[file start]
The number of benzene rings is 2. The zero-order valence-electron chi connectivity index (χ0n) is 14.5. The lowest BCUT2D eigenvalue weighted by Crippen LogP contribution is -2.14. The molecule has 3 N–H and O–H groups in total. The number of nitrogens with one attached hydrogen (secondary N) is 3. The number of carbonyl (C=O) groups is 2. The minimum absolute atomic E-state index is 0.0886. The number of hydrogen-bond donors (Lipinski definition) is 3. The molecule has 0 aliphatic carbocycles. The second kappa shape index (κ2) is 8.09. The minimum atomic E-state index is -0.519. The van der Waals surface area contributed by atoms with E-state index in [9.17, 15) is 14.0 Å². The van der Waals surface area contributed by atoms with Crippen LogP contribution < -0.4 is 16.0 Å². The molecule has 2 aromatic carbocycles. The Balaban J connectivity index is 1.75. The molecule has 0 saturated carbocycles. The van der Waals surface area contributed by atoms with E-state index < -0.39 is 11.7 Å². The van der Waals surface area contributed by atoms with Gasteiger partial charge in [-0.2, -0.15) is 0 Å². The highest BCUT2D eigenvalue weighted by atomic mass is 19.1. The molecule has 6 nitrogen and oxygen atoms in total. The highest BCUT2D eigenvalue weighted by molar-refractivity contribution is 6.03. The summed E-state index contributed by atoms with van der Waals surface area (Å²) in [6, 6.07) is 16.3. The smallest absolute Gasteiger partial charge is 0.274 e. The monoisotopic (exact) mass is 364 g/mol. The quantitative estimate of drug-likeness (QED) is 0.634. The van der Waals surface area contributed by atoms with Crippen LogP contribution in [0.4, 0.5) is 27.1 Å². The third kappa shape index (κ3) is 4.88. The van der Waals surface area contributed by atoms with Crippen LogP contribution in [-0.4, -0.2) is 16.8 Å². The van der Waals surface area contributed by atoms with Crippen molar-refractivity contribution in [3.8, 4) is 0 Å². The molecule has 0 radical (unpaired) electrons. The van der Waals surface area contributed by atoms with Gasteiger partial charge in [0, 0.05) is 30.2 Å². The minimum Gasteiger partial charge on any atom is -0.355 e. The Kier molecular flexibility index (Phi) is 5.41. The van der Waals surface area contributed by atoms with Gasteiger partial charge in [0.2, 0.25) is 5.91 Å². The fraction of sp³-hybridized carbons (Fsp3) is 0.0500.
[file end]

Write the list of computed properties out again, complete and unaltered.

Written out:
The number of benzene rings is 2. The zero-order valence-electron chi connectivity index (χ0n) is 14.5. The lowest BCUT2D eigenvalue weighted by Crippen LogP contribution is -2.14. The molecule has 3 N–H and O–H groups in total. The number of nitrogens with one attached hydrogen (secondary N) is 3. The number of carbonyl (C=O) groups is 2. The minimum absolute atomic E-state index is 0.0886. The number of hydrogen-bond donors (Lipinski definition) is 3. The molecule has 0 aliphatic carbocycles. The second kappa shape index (κ2) is 8.09. The minimum atomic E-state index is -0.519. The van der Waals surface area contributed by atoms with E-state index in [9.17, 15) is 14.0 Å². The van der Waals surface area contributed by atoms with Crippen LogP contribution < -0.4 is 16.0 Å². The molecule has 2 aromatic carbocycles. The Balaban J connectivity index is 1.75. The molecule has 0 saturated carbocycles. The van der Waals surface area contributed by atoms with E-state index < -0.39 is 11.7 Å². The van der Waals surface area contributed by atoms with Gasteiger partial charge in [-0.2, -0.15) is 0 Å². The highest BCUT2D eigenvalue weighted by atomic mass is 19.1. The molecule has 6 nitrogen and oxygen atoms in total. The highest BCUT2D eigenvalue weighted by molar-refractivity contribution is 6.03. The summed E-state index contributed by atoms with van der Waals surface area (Å²) in [6, 6.07) is 16.3. The smallest absolute Gasteiger partial charge is 0.274 e. The monoisotopic (exact) mass is 364 g/mol. The quantitative estimate of drug-likeness (QED) is 0.634. The van der Waals surface area contributed by atoms with Crippen LogP contribution in [0.4, 0.5) is 27.1 Å². The third kappa shape index (κ3) is 4.88. The van der Waals surface area contributed by atoms with Crippen LogP contribution in [-0.4, -0.2) is 16.8 Å². The van der Waals surface area contributed by atoms with Crippen molar-refractivity contribution in [3.8, 4) is 0 Å². The molecule has 0 radical (unpaired) electrons. The van der Waals surface area contributed by atoms with Gasteiger partial charge in [0, 0.05) is 30.2 Å². The minimum Gasteiger partial charge on any atom is -0.355 e. The Kier molecular flexibility index (Phi) is 5.41. The van der Waals surface area contributed by atoms with Gasteiger partial charge in [0.2, 0.25) is 5.91 Å². The fraction of sp³-hybridized carbons (Fsp3) is 0.0500.